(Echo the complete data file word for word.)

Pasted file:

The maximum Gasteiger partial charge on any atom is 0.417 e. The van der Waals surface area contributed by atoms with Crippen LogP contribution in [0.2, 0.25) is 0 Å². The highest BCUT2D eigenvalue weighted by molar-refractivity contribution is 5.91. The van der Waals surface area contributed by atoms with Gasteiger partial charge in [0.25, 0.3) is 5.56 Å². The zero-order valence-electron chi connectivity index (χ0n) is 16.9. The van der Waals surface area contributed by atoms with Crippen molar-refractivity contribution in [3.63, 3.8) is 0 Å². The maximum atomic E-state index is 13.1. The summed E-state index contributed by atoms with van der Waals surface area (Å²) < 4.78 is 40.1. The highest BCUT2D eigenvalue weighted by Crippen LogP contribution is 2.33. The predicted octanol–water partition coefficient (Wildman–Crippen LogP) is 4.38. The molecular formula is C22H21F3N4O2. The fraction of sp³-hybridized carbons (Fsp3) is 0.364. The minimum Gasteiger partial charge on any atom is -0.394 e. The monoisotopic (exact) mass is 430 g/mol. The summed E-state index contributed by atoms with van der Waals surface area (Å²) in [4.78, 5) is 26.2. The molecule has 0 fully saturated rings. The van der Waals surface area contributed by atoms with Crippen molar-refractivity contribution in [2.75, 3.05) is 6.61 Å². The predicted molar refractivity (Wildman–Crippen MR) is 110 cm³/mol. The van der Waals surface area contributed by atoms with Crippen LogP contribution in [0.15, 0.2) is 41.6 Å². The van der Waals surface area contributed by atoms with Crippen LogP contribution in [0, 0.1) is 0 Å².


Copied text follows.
The maximum Gasteiger partial charge on any atom is 0.417 e. The van der Waals surface area contributed by atoms with Crippen LogP contribution in [0.2, 0.25) is 0 Å². The highest BCUT2D eigenvalue weighted by molar-refractivity contribution is 5.91. The van der Waals surface area contributed by atoms with Gasteiger partial charge in [0.25, 0.3) is 5.56 Å². The zero-order valence-electron chi connectivity index (χ0n) is 16.9. The van der Waals surface area contributed by atoms with Crippen molar-refractivity contribution in [3.63, 3.8) is 0 Å². The maximum atomic E-state index is 13.1. The summed E-state index contributed by atoms with van der Waals surface area (Å²) < 4.78 is 40.1. The highest BCUT2D eigenvalue weighted by Crippen LogP contribution is 2.33. The predicted octanol–water partition coefficient (Wildman–Crippen LogP) is 4.38. The molecular formula is C22H21F3N4O2. The fraction of sp³-hybridized carbons (Fsp3) is 0.364. The minimum Gasteiger partial charge on any atom is -0.394 e. The monoisotopic (exact) mass is 430 g/mol. The summed E-state index contributed by atoms with van der Waals surface area (Å²) in [4.78, 5) is 26.2. The molecule has 0 fully saturated rings. The van der Waals surface area contributed by atoms with Crippen molar-refractivity contribution in [2.75, 3.05) is 6.61 Å². The predicted molar refractivity (Wildman–Crippen MR) is 110 cm³/mol. The van der Waals surface area contributed by atoms with Crippen LogP contribution in [0.15, 0.2) is 41.6 Å². The van der Waals surface area contributed by atoms with Crippen LogP contribution in [0, 0.1) is 0 Å².